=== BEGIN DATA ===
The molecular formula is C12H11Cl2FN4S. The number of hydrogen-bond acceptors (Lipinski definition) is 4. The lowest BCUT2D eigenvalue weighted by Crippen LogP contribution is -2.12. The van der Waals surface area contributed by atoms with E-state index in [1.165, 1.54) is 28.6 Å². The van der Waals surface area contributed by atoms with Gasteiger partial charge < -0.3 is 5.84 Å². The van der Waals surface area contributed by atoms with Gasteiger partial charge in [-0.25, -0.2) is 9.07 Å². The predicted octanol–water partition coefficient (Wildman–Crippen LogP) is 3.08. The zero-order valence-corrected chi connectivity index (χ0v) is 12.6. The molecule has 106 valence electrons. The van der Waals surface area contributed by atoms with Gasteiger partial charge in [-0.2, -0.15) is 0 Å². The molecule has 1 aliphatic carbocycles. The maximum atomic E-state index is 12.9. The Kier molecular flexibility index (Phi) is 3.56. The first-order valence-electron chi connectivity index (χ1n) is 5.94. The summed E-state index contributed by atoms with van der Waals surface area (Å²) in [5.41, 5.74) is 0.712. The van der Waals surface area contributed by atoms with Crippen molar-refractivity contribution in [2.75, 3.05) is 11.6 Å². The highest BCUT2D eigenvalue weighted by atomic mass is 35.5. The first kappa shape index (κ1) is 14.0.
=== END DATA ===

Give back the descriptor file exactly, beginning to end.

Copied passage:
The molecular formula is C12H11Cl2FN4S. The number of hydrogen-bond acceptors (Lipinski definition) is 4. The lowest BCUT2D eigenvalue weighted by Crippen LogP contribution is -2.12. The van der Waals surface area contributed by atoms with E-state index in [1.165, 1.54) is 28.6 Å². The van der Waals surface area contributed by atoms with Gasteiger partial charge < -0.3 is 5.84 Å². The van der Waals surface area contributed by atoms with Gasteiger partial charge in [-0.25, -0.2) is 9.07 Å². The predicted octanol–water partition coefficient (Wildman–Crippen LogP) is 3.08. The zero-order valence-corrected chi connectivity index (χ0v) is 12.6. The molecule has 106 valence electrons. The van der Waals surface area contributed by atoms with Gasteiger partial charge in [-0.2, -0.15) is 0 Å². The molecule has 1 aliphatic carbocycles. The maximum atomic E-state index is 12.9. The Kier molecular flexibility index (Phi) is 3.56. The first-order valence-electron chi connectivity index (χ1n) is 5.94. The summed E-state index contributed by atoms with van der Waals surface area (Å²) in [5.41, 5.74) is 0.712. The van der Waals surface area contributed by atoms with Crippen molar-refractivity contribution in [2.75, 3.05) is 11.6 Å². The highest BCUT2D eigenvalue weighted by atomic mass is 35.5. The first kappa shape index (κ1) is 14.0.